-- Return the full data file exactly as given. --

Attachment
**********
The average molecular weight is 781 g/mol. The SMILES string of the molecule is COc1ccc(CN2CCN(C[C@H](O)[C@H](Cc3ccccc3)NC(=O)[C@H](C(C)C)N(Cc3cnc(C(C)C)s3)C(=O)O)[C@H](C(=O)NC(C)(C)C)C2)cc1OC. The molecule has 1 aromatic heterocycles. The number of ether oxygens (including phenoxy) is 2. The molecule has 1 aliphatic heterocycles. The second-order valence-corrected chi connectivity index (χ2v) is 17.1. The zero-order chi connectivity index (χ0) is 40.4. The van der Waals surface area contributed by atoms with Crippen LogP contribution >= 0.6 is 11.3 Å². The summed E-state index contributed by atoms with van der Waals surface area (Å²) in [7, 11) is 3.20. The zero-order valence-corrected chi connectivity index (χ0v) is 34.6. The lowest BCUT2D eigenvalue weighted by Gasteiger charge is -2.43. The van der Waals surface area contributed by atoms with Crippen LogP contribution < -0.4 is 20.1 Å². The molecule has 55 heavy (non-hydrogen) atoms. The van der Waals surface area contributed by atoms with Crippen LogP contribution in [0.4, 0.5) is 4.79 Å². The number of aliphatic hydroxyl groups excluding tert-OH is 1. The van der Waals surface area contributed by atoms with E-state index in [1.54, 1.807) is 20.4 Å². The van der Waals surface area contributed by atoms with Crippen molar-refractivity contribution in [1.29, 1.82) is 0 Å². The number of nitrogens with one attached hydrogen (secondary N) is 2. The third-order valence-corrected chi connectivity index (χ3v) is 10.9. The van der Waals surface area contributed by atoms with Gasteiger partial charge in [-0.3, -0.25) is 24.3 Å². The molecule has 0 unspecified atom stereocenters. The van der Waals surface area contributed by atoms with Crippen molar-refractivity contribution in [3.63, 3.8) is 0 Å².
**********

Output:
The average molecular weight is 781 g/mol. The SMILES string of the molecule is COc1ccc(CN2CCN(C[C@H](O)[C@H](Cc3ccccc3)NC(=O)[C@H](C(C)C)N(Cc3cnc(C(C)C)s3)C(=O)O)[C@H](C(=O)NC(C)(C)C)C2)cc1OC. The molecule has 1 aromatic heterocycles. The number of ether oxygens (including phenoxy) is 2. The molecule has 1 aliphatic heterocycles. The second-order valence-corrected chi connectivity index (χ2v) is 17.1. The zero-order chi connectivity index (χ0) is 40.4. The van der Waals surface area contributed by atoms with Crippen LogP contribution >= 0.6 is 11.3 Å². The summed E-state index contributed by atoms with van der Waals surface area (Å²) in [7, 11) is 3.20. The zero-order valence-corrected chi connectivity index (χ0v) is 34.6. The lowest BCUT2D eigenvalue weighted by Gasteiger charge is -2.43. The van der Waals surface area contributed by atoms with Crippen LogP contribution < -0.4 is 20.1 Å². The molecule has 55 heavy (non-hydrogen) atoms. The van der Waals surface area contributed by atoms with Crippen LogP contribution in [0.4, 0.5) is 4.79 Å². The number of aliphatic hydroxyl groups excluding tert-OH is 1. The van der Waals surface area contributed by atoms with E-state index in [1.54, 1.807) is 20.4 Å². The van der Waals surface area contributed by atoms with Crippen molar-refractivity contribution in [1.29, 1.82) is 0 Å². The number of nitrogens with one attached hydrogen (secondary N) is 2. The third-order valence-corrected chi connectivity index (χ3v) is 10.9. The van der Waals surface area contributed by atoms with Gasteiger partial charge in [-0.3, -0.25) is 24.3 Å². The molecule has 0 unspecified atom stereocenters. The van der Waals surface area contributed by atoms with Crippen molar-refractivity contribution in [3.63, 3.8) is 0 Å².